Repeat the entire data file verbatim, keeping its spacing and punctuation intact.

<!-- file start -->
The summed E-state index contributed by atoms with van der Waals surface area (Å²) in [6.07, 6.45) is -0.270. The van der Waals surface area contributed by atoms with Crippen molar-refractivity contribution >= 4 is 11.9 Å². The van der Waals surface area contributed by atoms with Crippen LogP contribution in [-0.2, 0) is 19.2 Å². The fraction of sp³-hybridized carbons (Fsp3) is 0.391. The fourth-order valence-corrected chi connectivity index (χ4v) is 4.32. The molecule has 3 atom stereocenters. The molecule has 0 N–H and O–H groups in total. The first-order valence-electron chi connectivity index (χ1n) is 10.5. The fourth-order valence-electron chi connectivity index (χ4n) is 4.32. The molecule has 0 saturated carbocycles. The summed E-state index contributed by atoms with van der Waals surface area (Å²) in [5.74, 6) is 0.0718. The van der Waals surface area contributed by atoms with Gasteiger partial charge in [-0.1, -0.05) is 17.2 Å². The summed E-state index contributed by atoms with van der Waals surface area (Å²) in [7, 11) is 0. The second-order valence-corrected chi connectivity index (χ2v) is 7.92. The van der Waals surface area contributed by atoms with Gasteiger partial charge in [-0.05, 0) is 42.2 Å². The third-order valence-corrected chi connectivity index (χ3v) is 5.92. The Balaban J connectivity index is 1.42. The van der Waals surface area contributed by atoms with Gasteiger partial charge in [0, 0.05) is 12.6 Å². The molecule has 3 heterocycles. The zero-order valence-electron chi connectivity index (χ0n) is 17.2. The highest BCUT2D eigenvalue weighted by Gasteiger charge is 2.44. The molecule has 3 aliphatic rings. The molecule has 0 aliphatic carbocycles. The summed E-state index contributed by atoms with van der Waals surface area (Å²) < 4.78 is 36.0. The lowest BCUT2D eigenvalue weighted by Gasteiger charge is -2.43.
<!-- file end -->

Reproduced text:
The summed E-state index contributed by atoms with van der Waals surface area (Å²) in [6.07, 6.45) is -0.270. The van der Waals surface area contributed by atoms with Crippen molar-refractivity contribution >= 4 is 11.9 Å². The van der Waals surface area contributed by atoms with Crippen LogP contribution in [-0.2, 0) is 19.2 Å². The fraction of sp³-hybridized carbons (Fsp3) is 0.391. The fourth-order valence-corrected chi connectivity index (χ4v) is 4.32. The molecule has 3 atom stereocenters. The molecule has 0 N–H and O–H groups in total. The first-order valence-electron chi connectivity index (χ1n) is 10.5. The fourth-order valence-electron chi connectivity index (χ4n) is 4.32. The molecule has 0 saturated carbocycles. The summed E-state index contributed by atoms with van der Waals surface area (Å²) in [5.74, 6) is 0.0718. The van der Waals surface area contributed by atoms with Gasteiger partial charge in [-0.1, -0.05) is 17.2 Å². The summed E-state index contributed by atoms with van der Waals surface area (Å²) in [7, 11) is 0. The second-order valence-corrected chi connectivity index (χ2v) is 7.92. The van der Waals surface area contributed by atoms with Gasteiger partial charge in [-0.05, 0) is 42.2 Å². The third-order valence-corrected chi connectivity index (χ3v) is 5.92. The Balaban J connectivity index is 1.42. The van der Waals surface area contributed by atoms with Gasteiger partial charge in [0, 0.05) is 12.6 Å². The molecule has 3 heterocycles. The zero-order valence-electron chi connectivity index (χ0n) is 17.2. The highest BCUT2D eigenvalue weighted by Gasteiger charge is 2.44. The molecule has 3 aliphatic rings. The molecule has 0 aliphatic carbocycles. The summed E-state index contributed by atoms with van der Waals surface area (Å²) < 4.78 is 36.0. The lowest BCUT2D eigenvalue weighted by Gasteiger charge is -2.43.